08 September 2007

The problem for American docs

We don't talk very often about the role that physicians play in our sick healthcare system. Most of them are unhappy with their loss of control and the fact that they can't just concentrate on healing patients — but instead need to be businessmen and now employees of the HMOs and PPOs, getting permission for every procedure.

Statistics show that a majority of medical students begin idealistically, planning to be primary care physicians. By the time they graduate, however, faced with medical school debt of more than a quarter million dollars, most decide they need to go into a specialty, where they will earn more money.

This article, about an opinionated older physician, quotes him saying that "the amount of money involved in the system brings out one of the more negative human attributes -- greed.

"'Unless and until these extraordinary costs unique to the United States are squashed into manageability, there is too much greed and too little control of greed being exercised,' said Bennett, a Harvard Medical School graduate, who operates a practice that bases its fees on the ability of his patients to pay. 'It does not matter what politician suggests what plan --- Republican or Democratic, that plan will fail.'"

He goes on to list four specific physician-related issues:

• the educational debt carried by new doctors;
• the practice of hospitals "owning" the physicians who are affiliated with them;
• extraordinarily high prescription drug costs; and
• the advent of health management organizations, which have assumed a middleman position between patients, health care providers, pharmaceutical companies and hospitals.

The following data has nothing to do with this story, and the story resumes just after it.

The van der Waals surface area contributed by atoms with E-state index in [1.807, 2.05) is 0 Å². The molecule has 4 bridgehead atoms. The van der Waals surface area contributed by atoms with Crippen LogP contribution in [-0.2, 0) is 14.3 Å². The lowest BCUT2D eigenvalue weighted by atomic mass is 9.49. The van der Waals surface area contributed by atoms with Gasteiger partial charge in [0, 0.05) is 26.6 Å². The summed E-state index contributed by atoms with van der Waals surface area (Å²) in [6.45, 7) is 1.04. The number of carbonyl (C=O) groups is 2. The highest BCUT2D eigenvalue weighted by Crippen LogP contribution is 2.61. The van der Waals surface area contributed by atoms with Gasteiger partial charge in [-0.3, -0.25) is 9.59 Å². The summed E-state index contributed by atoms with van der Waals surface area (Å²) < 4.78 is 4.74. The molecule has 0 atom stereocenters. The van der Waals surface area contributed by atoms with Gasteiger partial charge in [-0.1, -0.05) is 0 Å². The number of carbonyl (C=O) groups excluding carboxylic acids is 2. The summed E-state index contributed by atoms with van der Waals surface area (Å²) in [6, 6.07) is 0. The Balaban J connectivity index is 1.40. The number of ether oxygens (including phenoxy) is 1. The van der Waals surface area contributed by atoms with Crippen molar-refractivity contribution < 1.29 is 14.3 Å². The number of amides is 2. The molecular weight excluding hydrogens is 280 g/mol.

1 comment:

Andrew Oh-Willeke said...

A few more issues are relevant when it comes to "physician issues".

One of the really important ones is that physicians are routinely self-employed, and routinely fail to delegate administrative tasks to the extent possible. The trouble is, that few physicians are qualified by training or temperment to be good administrators.

Take routine long waits at doctor's offices. No one waits for an appointment at a doctor's office because a doctor is busy -- people wait at doctor's offices because doctor's do a poor job of realistic planning for the events that routinely come up.

This does help make doctor's rich, but it also makes them unhappy.

Also, most doctor's are, by training and disposition, too sure of themselves and too individualistic -- which produces mediocre quality of care even for those with good health insurance. This is related to the first point. The doctors that perform the highest quality medicine in this country, at places like Mayo Clinic and the Veteran's Administration, are rarely the best paid. Instead, they have competent doctors, with very good systems within which they operate, and work on a salary in an environment where all non-medical work is delegated to professional administrators.

One can criticize HMOs all day long for imposing medical requirements without having the qualifications to do so, but the reason that this even comes up is because (1) a minority of doctors consciously abuse the system to drive up their revenues and (2) studies have shown that very few doctors systematically take all the steps that the literature proves work. Doctors are trained to be individual professional diagnosticians who place a high premium on memorization, not to develop good systems in an overall practice context that integrates doctors and non-doctors and equipment and documentation.

By the book, systems oriented medicine may not be as exciting to do, but the results are reward enough. This is particularly a problem with generalists who encounter all sorts of situations. Until generalist physicians start to conceptualize themselves as engaged in just another highly specialized role, rather than as true generalists, there is going to be an institutional fight against the routinization that is necessary to get high quality care every time.